In my former life as a early stage venture capitalist I learned a traditional VC bias against investing in start ups where government subsidies were necessary to make the technology’s economic case work. Year’s later I’m scratching my head at how the VC market has thrown out this bias in cleantech investing, an example being their heavy investment in solar PV technology.
While one can’t dispute that the worldwide PV markets are getting larger, anyone who has run PVwatt knows that without significant subsidies the technology doesn’t work as an alternative to kWh from the grid. An incremental improvement in PV’s performance will not change this situation. In the US, the math says that without a relatively high kWh cost AND a belief that kWh cost will inflate at 5-10%/year AND a large State renewable grant AND a 30% Federal grant or ITC, PV just doesn’t pass a reasonable economic test.
Which means that when Federal or State policy makers contemplate any potential change to renewable grant levels, the market gets really bumpy. We experienced this at the end of 2008 when the Federal ITC extension was in question. We’re currently experiencing this again in Massachusetts where the PV incentive program is temporarily suspended as the State transitions to a REC model “sometime in 2010.” Kind of makes it difficult on a small local solar installer while it’s customer prospects wait for new incentives….here, an absense of policy has slowed one of the fastest developing PV markets in the US.
Like State renewable grants, utility energy efficiency rebates are watched closely for the signaling effect of change. Earlier this year we saw one utility’s energy efficiency program introduce “accelerated” rebates, only to abruptly cancel the program four months later due to over-subscription. Customers who didn’t participate are left to wonder whether they should wait on the sidelines until another accelerated program comes back to the market. Here, the utility’s haphazard policy has stunted market growth.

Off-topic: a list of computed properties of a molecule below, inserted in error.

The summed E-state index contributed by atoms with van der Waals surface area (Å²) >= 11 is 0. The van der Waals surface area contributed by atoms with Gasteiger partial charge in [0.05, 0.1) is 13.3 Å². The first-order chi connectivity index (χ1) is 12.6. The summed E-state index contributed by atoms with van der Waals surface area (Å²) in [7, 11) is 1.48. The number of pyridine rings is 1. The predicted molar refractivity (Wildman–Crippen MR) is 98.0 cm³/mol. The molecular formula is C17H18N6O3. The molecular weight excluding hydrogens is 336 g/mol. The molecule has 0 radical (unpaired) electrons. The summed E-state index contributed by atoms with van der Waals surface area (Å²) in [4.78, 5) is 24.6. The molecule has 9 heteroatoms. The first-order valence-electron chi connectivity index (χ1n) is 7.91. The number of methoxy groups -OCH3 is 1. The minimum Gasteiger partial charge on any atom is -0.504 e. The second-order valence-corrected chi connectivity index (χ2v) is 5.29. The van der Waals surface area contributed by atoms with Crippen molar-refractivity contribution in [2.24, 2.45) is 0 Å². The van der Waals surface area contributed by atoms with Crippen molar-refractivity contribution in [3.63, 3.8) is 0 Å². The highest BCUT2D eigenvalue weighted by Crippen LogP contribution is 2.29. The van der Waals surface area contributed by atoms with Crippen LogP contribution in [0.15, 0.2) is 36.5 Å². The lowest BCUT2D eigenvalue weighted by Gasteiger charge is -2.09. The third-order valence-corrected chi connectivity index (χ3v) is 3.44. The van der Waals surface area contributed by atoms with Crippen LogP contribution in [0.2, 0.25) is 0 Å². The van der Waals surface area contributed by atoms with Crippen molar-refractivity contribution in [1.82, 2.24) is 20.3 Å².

As the US moves towards more incentives for both broader renewable and energy efficiency upgrades, Federal, State and utility policy makers need to better coordinate the management, introduction and changes to these programs. They should recognize the dual edged sword they hold – whenever they change the incentives, or worse, suggest they might change the incentives, the market adoption rate is slowed.
Just as the stock market rewards companies which produce predictable financial results with higher multiple stock prices, policy makers need to signal the market as they grow incentive programs, making them predictable and long term. The incentive programs need to reward action today, including grandfather clauses for those who would otherwise sit on the sidelines while new policies are being developed. Without this approach, human nature “wait and see” will rule the day.